Viva Question Answer on DRAM & SRAM memory
Q.1 What are the key properties of semiconductor memory?
Ans: They exhibit two stable (or semistable) states, which can be used to represent binary 1 and 0; they are capable of being written into (at least once), to set the state; they are capable of being read to sense the state.
Q.2 What are two senses in which the term random-access memory is used?
Ans: (1) A memory in which individual words of memory are directly accessed through wired-in addressing logic. (2) Semiconductor main memory in which it is possible both to read data from the memory and to write new data into the memory easily and rapidly.
Q.3 What is the difference between DRAM and SRAM in terms of application?
Ans: SRAM is used for cache memory (both on and off chip), and DRAM is used for main memory.
Q.4 What is the difference between DRAM and SRAM in terms of characteristics such as speed, size, and cost?
Ans: SRAMs generally have faster access times than DRAMs. DRAMS are less expensive and smaller than SRAMs.
Q.5 Explain why one type of RAM is considered to be analog and the other digital.
Ans: A DRAM cell is essentially an analog device using a capacitor; the capacitor can store any charge value within a range; a threshold value determines whether the charge is interpreted as 1 or 0. A SRAM cell is a digital device, in which binary values are stored using traditional flip-flop logic-gate configurations.
Q.6 What are some applications for ROM?
Ans: Microprogrammed control unit memory; library subroutines for frequently wanted functions; system programs; function tables.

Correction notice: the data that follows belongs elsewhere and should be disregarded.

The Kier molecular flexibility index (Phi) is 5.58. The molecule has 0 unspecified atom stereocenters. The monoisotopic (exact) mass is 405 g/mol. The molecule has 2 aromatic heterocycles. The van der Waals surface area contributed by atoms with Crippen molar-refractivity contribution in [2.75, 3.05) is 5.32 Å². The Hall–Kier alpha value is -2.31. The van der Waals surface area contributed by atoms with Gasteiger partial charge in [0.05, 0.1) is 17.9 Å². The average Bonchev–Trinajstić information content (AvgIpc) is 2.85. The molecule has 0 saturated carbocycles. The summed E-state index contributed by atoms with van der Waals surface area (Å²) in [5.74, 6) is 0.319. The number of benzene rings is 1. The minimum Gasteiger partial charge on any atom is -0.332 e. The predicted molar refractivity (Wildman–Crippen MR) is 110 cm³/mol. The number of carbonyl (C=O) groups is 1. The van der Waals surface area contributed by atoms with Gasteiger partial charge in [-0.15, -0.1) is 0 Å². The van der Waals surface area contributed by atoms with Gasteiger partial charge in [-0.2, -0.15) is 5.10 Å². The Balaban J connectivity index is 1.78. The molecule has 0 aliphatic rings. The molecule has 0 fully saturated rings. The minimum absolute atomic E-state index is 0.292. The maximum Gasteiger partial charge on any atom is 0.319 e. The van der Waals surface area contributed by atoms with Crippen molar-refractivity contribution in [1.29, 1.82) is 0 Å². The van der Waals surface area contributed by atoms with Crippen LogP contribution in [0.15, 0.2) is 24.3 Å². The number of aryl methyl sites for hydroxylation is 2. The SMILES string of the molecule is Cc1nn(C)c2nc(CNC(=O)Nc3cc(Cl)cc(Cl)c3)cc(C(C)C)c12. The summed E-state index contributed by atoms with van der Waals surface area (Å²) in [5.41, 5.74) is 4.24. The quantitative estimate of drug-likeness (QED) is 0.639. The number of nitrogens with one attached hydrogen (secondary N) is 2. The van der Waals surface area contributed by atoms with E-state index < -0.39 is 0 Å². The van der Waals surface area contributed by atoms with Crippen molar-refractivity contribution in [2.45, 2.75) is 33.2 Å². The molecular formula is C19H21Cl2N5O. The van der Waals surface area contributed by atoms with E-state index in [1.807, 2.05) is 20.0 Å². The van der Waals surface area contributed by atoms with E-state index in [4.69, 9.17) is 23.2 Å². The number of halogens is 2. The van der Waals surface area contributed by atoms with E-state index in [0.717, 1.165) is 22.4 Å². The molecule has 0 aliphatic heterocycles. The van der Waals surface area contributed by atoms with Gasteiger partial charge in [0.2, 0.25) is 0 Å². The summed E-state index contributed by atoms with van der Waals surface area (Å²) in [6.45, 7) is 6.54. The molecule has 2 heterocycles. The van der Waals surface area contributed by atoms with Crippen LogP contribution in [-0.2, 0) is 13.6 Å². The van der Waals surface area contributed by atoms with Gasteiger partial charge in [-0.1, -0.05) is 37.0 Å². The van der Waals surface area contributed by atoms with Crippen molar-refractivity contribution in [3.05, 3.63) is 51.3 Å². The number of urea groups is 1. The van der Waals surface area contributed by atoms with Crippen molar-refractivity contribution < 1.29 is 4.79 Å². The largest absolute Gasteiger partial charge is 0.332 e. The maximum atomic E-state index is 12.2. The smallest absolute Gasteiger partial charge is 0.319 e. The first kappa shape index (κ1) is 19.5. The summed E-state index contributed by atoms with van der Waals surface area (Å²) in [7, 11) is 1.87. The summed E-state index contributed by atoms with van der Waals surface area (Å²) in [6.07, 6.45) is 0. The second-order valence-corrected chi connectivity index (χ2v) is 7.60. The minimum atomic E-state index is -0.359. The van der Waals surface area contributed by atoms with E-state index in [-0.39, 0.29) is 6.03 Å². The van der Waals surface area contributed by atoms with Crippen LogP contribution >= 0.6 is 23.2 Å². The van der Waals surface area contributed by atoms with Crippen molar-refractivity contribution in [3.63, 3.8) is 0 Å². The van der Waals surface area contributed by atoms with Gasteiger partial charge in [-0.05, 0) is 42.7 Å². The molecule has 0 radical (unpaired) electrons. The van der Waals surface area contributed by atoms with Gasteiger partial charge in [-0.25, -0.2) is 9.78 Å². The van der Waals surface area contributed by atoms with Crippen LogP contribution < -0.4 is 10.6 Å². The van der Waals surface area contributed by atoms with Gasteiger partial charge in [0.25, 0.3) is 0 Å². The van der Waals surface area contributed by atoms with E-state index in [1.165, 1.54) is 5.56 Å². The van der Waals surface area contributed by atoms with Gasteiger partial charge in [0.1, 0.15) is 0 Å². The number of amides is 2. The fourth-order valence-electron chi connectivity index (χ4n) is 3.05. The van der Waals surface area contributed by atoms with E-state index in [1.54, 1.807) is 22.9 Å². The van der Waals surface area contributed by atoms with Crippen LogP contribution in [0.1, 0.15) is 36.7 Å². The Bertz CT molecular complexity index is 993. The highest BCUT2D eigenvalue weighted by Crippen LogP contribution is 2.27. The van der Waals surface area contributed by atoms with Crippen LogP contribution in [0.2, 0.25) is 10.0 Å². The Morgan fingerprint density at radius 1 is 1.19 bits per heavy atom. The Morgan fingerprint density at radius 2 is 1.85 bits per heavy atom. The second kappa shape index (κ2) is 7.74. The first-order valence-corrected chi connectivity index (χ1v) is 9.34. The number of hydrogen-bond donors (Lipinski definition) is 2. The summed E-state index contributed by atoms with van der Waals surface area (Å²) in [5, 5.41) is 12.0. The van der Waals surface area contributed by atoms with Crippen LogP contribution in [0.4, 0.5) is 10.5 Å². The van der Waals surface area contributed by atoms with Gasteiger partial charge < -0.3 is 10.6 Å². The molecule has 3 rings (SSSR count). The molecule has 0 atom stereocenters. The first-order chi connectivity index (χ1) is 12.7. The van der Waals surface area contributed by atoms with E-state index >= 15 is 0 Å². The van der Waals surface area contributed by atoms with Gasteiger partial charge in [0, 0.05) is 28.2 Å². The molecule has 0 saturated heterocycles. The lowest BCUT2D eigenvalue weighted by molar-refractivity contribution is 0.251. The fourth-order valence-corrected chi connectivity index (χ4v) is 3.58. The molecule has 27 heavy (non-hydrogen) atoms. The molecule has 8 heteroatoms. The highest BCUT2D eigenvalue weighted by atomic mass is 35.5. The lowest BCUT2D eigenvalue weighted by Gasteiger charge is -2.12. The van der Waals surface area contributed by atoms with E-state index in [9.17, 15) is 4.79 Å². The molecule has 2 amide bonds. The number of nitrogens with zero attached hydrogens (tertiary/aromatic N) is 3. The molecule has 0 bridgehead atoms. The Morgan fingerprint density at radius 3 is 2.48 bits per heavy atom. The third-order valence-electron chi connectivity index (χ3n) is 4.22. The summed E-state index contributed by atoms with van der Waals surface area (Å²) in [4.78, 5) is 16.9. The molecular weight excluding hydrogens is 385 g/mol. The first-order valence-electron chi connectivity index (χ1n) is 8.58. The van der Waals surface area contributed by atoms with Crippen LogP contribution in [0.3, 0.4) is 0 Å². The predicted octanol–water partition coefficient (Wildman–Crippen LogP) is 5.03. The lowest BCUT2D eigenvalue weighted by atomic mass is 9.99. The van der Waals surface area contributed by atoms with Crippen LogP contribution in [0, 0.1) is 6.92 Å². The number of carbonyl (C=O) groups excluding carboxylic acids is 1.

Q.7 What are the differences among EPROM, EEPROM, and flash memory?
Ans: EPROM is read and written electrically; before a write operation, all the storage cells must be erased to the same initial state by exposure of the packaged chip to ultraviolet radiation. Erasure is performed by shining an intense ultraviolet light through a window that is designed into the memory chip. EEPROM is a read mostly memory that can be written into at any time without erasing prior contents; only the byte or bytes addressed are updated. Flash memory is intermediate between EPROM and EEPROM in both cost and functionality. Like EEPROM, flash memory uses an electrical erasing technology. An entire flash memory can be erased in one or a few seconds, which is much faster than EPROM. In addition, it is possible to erase just blocks of memory rather than an entire chip. However, flash memory does not provide byte-level erasure. Like EPROM, flash memory uses only one transistor per bit, and so achieves the high density (compared with EEPROM) of EPROM.
Q.8 What is a parity bit?
Ans: A bit appended to an array of binary digits to make the sum of all the binary digits, including the parity bit, always odd (odd parity) or always even (even parity).
Q.9 How is the syndrome for the Hamming code interpreted?
Ans: A syndrome is created by the XOR of the code in a word with a calculated version of that code. Each bit of the syndrome is 0 or 1 according to if there is or is not a match in that bit position for the two inputs. If the syndrome contains all 0s, no error has been detected. If the syndrome contains one and only one bit set to 1, then an error has occurred in one of the 4 check bits. No correction is needed. If the syndrome contains more than one bit set to 1, then the numerical value of the syndrome indicates the position of the data bit in error. This data bit is inverted for correction.
Q.10 How does SDRAM differ from ordinary DRAM?
Ans: Unlike the traditional DRAM, which is asynchronous, the SDRAM exchanges data with the processor synchronized to an external clock signal and running at the full speed of the processor/memory bus without imposing wait states.